One of the nation’s biggest domestic counterterrorism programs has failed to provide virtually any useful intelligence, according to Congressional investigators.
Their scathing report, to be released Wednesday, looked at problems in regional intelligence-gathering offices known as “fusion centers” that are financed by the Department of Homeland Security and created jointly with state and local law enforcement agencies.
The report found that the centers “forwarded intelligence of uneven quality — oftentimes shoddy, rarely timely, sometimes endangering citizens’ civil liberties and Privacy Act protections, occasionally taken from already published public sources, and more often than not unrelated to terrorism.”
The investigators reviewed 610 reports produced by the centers over 13 months in 2009 and 2010. Of these, the report said, 188 were never published for use within the Homeland Security Department or other intelligence agencies. Hundreds of draft reports sat for months, awaiting review by homeland security officials, making much of their information obsolete. And some of the reports appeared to be based on previously published information or facts that had long since been reported through the Federal Bureau of Investigation.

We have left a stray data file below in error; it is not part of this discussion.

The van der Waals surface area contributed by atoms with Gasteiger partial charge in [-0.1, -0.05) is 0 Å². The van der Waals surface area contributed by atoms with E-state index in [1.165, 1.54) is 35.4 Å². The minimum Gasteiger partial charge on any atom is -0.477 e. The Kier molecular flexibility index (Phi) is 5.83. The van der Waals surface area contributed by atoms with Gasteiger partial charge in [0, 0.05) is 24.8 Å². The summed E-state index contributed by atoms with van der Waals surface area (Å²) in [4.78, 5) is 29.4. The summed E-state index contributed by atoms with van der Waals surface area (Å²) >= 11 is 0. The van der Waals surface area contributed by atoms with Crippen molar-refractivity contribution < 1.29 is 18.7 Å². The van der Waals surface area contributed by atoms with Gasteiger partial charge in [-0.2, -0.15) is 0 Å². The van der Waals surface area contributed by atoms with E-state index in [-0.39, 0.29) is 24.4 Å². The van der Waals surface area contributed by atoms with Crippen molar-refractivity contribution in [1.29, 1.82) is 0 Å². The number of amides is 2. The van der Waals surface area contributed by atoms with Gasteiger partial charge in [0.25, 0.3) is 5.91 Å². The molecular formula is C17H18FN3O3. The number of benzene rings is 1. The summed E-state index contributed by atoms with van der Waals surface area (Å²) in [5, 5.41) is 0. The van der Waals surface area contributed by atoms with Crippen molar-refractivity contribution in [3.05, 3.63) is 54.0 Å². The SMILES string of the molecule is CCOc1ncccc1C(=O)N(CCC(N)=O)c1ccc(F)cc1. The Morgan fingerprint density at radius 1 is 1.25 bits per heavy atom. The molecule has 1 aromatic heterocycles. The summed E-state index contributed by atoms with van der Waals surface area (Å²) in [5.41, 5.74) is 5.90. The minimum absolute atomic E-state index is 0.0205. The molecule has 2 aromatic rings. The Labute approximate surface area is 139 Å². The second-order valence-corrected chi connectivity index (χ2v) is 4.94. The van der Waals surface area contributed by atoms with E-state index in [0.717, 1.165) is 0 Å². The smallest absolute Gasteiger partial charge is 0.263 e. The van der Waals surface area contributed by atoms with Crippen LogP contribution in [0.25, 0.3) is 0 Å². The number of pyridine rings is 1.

The Congressional investigators also found that the reports were often derided by homeland security analysts who reviewed the work. “I see nothing to be gained by releasing this report,” one analyst wrote repeatedly on several draft reports. . .